While Durangoans failed to take avail of a public hearing Monday on the 2013 city budget of $54.8 million, City Councilors Dick White and Sweetie Marbury did not let the opportunity go to waste, putting in a last-minute plug for the La Plata Electric Association franchise agreement.
The voters will decide on the franchise today, which would provide with the city with $1 million of additional annual revenue over the 20-year life of the franchise.
A franchise fee would be applied to consumers’ electric charges at 4.67 percent a month, costing the consumers an average of $3.64.
This will be the second go-round for the franchise – the voters rejected an earlier franchise proposal in April by a 41-vote margin.
White and Marbury said the election will determine the fate of several badly needed services.
White said proposed budget has $500,000 proposed for capital improvements for streets, but “nothing (specifically) for street overlays, chip-sealing or street reconstruction. These are items that the council is very keen to catch up on because maintenance had been deferred during the budget cuts during the recession.
“You can do that on a short-term basis with the understanding that the business cycle comes around,” said White, noting the city has had a good year for sales tax, up 6 percent over last year. “We can hope that will be true in the future, but we can’t count on it. The franchise revenue is really crucial to our ability to move forward on these things.”
Marbury said the city could use a third code-enforcement officer to relieve the city’s two enforcement officers who must split their time between regulating special events and regular enforcement activities.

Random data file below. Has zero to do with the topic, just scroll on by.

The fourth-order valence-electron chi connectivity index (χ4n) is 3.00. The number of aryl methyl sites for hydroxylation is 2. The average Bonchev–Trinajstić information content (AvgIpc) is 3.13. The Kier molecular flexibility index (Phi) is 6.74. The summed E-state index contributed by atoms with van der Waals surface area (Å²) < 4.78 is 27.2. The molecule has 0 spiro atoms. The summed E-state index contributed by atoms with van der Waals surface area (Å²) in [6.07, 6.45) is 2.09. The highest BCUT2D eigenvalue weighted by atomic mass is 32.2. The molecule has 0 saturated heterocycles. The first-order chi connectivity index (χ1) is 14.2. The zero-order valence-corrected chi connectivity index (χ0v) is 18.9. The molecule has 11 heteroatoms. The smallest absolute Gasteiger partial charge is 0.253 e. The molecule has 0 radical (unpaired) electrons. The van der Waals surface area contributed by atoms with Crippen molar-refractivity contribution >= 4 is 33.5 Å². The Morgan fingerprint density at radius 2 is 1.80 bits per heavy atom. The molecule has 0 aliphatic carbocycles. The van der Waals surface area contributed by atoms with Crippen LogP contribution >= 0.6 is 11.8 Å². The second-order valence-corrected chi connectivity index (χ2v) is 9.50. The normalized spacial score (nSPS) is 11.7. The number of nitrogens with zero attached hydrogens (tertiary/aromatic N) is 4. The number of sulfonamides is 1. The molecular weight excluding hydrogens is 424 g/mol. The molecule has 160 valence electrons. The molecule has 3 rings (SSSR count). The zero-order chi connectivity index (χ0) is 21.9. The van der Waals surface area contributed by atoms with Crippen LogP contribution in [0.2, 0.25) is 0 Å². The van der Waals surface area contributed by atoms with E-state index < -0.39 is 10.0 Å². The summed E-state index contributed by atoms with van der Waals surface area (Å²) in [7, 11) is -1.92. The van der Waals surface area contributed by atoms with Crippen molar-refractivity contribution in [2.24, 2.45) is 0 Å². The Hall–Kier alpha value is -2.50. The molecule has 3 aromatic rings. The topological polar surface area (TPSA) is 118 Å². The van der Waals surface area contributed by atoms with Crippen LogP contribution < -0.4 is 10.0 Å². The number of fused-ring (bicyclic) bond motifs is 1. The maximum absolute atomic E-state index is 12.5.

“Where the money would come (for the third officer) I am not exactly sure because we’re all holding our breath, waiting for the LPEA franchise free to be finalized,” Marbury said. “We’ve got a lot of decisions to make after the election.”
Tom Darnell, an opponent of the franchise, has joked that White and Marbury are the only people he knows who support the franchise. He has criticized the franchise fee as an unfair, regressive tax on those least able to afford it.
The city’s budget will have to be revised according to the outcome of today’s vote. The council has until mid-December to finalize the budget.
Without the LPEA franchise income, the proposed 2013 budget still expects spending to increase by 9 percent, or by $4.9 million, over this year’s budget. The city is transferring $4.1 million from its operating budget to its capital-improvements budget.
The city expects sales-tax collections to increase 2.5 percent from this year’s take.
The 2013 budget breaks down to about 35 percent for public safety, 11 percent for public works, 17 percent for parks and recreation, 18 percent for general government, 4 percent for capital improvements, 7 percent for the library and 9 percent for other departments.